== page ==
What happened?

Prep- what will today look like:

  • We are going to stay at our house until noon
  • Just before lunch we will head to Grandpa’s
  • When we get to Grandpa’s, Paws will be on his leash and close to Grandpa
  • Grandpa will hold on to Paws while we come in
  • The adults will all manage Paws so he doesn’t jump up
  • Paws will spend the afternoon in the backyard
  • When it’s time to leave, Grandpa will put Paws on his leash and bring him in to say goodbye

Seeing Paws the dog at Grandpa’s house

How did I react

Parent- what will be my role in this plan:

  • Review the plan with child before we go to Grandpa’s
  • Reassure the child they are safeValidate their feelings. You understand the fear is real
  • Explain that Paws will be on his leash so your child can start to get used to seeing him while feeling safe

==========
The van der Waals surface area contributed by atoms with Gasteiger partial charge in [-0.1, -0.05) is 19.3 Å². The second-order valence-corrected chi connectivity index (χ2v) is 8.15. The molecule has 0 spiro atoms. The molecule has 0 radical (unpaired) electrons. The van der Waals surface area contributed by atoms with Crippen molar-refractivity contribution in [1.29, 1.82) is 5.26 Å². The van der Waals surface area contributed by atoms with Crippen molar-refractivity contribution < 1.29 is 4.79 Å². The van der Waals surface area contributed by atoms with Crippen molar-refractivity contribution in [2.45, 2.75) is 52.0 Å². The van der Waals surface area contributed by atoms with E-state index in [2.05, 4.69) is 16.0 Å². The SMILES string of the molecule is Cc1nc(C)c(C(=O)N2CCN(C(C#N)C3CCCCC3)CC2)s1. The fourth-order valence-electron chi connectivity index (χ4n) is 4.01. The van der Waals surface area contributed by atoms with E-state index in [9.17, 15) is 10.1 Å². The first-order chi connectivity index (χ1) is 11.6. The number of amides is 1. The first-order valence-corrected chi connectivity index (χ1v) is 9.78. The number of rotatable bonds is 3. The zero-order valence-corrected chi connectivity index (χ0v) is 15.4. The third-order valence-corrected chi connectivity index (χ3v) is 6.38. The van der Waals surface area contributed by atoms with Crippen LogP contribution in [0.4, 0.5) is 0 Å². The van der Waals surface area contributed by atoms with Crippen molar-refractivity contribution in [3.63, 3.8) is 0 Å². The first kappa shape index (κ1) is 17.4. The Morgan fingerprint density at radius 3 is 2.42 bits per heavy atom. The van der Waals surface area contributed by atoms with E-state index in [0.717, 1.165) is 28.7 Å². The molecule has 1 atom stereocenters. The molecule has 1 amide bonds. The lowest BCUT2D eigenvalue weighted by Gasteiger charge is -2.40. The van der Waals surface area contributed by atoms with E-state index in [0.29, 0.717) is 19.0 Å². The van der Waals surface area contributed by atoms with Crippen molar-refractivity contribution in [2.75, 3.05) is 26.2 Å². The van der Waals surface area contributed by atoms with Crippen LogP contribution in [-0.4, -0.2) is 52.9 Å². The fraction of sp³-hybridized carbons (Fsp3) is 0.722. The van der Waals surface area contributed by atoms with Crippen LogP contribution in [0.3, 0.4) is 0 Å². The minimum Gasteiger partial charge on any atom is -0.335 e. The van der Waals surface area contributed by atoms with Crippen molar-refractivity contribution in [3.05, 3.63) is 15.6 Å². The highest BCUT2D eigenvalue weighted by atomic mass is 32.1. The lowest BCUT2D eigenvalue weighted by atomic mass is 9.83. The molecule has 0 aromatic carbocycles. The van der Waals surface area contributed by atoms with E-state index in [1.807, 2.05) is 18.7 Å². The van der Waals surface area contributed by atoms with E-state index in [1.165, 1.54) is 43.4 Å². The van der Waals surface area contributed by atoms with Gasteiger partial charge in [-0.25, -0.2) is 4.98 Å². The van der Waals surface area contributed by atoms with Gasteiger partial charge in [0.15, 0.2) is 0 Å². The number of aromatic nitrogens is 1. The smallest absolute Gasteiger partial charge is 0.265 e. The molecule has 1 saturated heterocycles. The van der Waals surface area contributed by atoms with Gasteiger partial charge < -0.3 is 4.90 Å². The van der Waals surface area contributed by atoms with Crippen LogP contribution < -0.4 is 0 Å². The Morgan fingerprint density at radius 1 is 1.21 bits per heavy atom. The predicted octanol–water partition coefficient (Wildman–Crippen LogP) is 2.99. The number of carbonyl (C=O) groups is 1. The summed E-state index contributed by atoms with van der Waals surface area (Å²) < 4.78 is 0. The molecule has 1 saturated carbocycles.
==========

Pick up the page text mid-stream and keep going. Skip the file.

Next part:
• The adults will work together to keep the child safe
  • If your child is comfortable, perhaps they can say good bye to Paws or even give him a pat

March 18. 2024

What can I do instead?

Child- What will my role be in this plan:

  • Make sure I understand the plan. Am I ok with the plan?
  • Make sure I understand I am safe
  • Tell adults if the big feelings are growing
  • With Paws on his leash, we will enter the house and visit with Grandpa
  • I will take little steps to work through their worries about Paws

Look for opportunities to practice problem-solving in everyday life with your child so you are ready to use those skills when they are faced with a challenge.

Now It’s your turn!

  • Don’t forget to collaborate with your child and validate their feelings
  • Go to the kids page and help your child work through the in the Gully library << #6: Gully and the storm >>
This is your chance to work with your child to come up with a plan for next time. Work through the activities on this kids page together. They have been designed to help you start a conversation. Come up with a plan that works for everyone.

The important thing is you are trying and you’re working together.